For many liberal and left political groups, the American Legislative Exchange Council (ALEC) has come to symbolize everything wrong with U.S. politics. The lobbying, bill-writing group bring together big industry interests with state politicians to both draft and push forward versions of their cookie-cutter legislation nationwide, with a conservative, neoliberal agenda towards privatization and the decimation of labor rights.
Little surprise, then, that when ALEC meets for its 40th national conference on Aug. 7th - 9th, thousands of union organizers, workers and community groups plan to meet them there in protest. Indeed, as a taster for things to come, on Monday six protesters were arrested at the Palmer House Hilton in Chicago, when a small group of protesters in the convention hotel lobby made vocal their displeasure at ALEC's presence. As Micah Uetricht reported for the Nation:
A group of several dozen hoodie-wearing protesters staged a die-in at the hotel this morning, noting the group’s role in spreading “Stand Your Ground” laws that helped protect George Zimmerman after shooting unarmed teenager Trayvon Martin, a mass rally has been called for Thursday organized by the Chicago Federation of Labor, and other actions are expected throughout the week.
Uetricht contextualized labor's ongoing turmoil with ALEC and the creeping successes of ALEC-penned legislation:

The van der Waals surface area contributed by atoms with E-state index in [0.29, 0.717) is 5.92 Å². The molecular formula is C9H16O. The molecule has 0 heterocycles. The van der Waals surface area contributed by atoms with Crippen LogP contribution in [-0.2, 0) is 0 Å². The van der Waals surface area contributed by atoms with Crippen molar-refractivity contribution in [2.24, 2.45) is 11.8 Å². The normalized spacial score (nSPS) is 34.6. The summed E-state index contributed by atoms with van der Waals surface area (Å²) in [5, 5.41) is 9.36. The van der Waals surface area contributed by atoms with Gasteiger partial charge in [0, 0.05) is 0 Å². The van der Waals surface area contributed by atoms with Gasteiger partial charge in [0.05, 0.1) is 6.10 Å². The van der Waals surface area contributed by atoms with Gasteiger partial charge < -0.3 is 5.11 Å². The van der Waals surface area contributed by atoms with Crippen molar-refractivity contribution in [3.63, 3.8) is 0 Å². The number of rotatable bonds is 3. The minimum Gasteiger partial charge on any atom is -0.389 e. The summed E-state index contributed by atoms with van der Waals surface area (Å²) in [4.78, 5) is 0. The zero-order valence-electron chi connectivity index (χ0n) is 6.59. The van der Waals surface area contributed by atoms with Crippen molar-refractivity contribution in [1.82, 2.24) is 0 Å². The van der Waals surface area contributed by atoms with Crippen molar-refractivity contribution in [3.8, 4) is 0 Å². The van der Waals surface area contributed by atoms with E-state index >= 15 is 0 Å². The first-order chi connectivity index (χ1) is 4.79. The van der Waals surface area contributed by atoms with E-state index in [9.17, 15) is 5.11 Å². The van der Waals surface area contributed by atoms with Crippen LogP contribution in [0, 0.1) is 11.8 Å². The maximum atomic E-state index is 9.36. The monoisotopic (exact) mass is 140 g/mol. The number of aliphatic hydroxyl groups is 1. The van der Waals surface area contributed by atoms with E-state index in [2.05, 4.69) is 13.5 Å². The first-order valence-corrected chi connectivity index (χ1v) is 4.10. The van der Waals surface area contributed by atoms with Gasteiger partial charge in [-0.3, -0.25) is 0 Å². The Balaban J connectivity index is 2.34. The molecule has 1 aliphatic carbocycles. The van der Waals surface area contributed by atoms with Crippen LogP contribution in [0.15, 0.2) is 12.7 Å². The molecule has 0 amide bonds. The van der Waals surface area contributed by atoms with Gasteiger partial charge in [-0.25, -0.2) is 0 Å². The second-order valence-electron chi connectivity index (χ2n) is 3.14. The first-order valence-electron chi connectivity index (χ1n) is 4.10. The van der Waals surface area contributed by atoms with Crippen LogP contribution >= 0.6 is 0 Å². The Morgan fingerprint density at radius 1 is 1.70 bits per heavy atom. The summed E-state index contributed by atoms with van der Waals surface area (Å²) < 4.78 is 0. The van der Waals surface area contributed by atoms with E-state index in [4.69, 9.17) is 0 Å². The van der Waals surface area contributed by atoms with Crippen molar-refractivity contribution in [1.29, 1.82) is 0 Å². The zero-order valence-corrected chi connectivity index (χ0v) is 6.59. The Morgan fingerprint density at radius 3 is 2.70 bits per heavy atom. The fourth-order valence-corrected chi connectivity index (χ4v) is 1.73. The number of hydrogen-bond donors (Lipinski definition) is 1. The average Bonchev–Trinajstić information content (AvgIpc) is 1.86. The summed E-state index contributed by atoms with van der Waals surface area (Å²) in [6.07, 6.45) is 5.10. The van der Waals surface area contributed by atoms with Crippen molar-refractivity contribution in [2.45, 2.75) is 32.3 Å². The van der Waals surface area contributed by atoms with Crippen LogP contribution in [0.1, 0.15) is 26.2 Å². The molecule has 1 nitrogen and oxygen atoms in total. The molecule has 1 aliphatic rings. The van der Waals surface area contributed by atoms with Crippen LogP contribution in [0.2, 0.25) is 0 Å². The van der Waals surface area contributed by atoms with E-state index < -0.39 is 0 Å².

Targeting ALEC would certainly be in labor’s self-interest: anti-worker and anti-union legislation has been a central focus of the group, with model legislation that includes right-to-work laws, repealing the minimum wage and opposing future minimum wage increases, and other pro-business labor laws. Their fingerprints have been on a number of high-profile legislative battles on labor issues in recent years, including Wisconsin Republican Gov. Scott Walker’s 2011 Budget Repair Bill that led to the state capitol’s occupation, Michigan Republican Gov. Rick Snyder’s right-to-work legislation late last year, and anti-worker (as well as anti-choice) legislation in North Carolina behind the state’s Moral Mondays protests.
In 2013 alone, at least 117 bills resembling the group’s “model bills” on worker compensation and organizing rights have been introduced in state legislatures around the country. Their bills attacking public sector unions have caught the attention of the American Federation of State, Municipal, and County Employees (AFSCME), who have decried the organization in the past and are also encouraging members members to join the protests.
In a city where thousands-strong protests this year have amassed to decry mass public school closures, and where large protests swarmed last year's NATO summit, Chicago activists are no strangers to protest. The shape, size and color of the coming anti-ALEC actions this week will be worth keeping an eye on.
Watch the video below, via Progress Illinois, of Monday's pre-protest protest: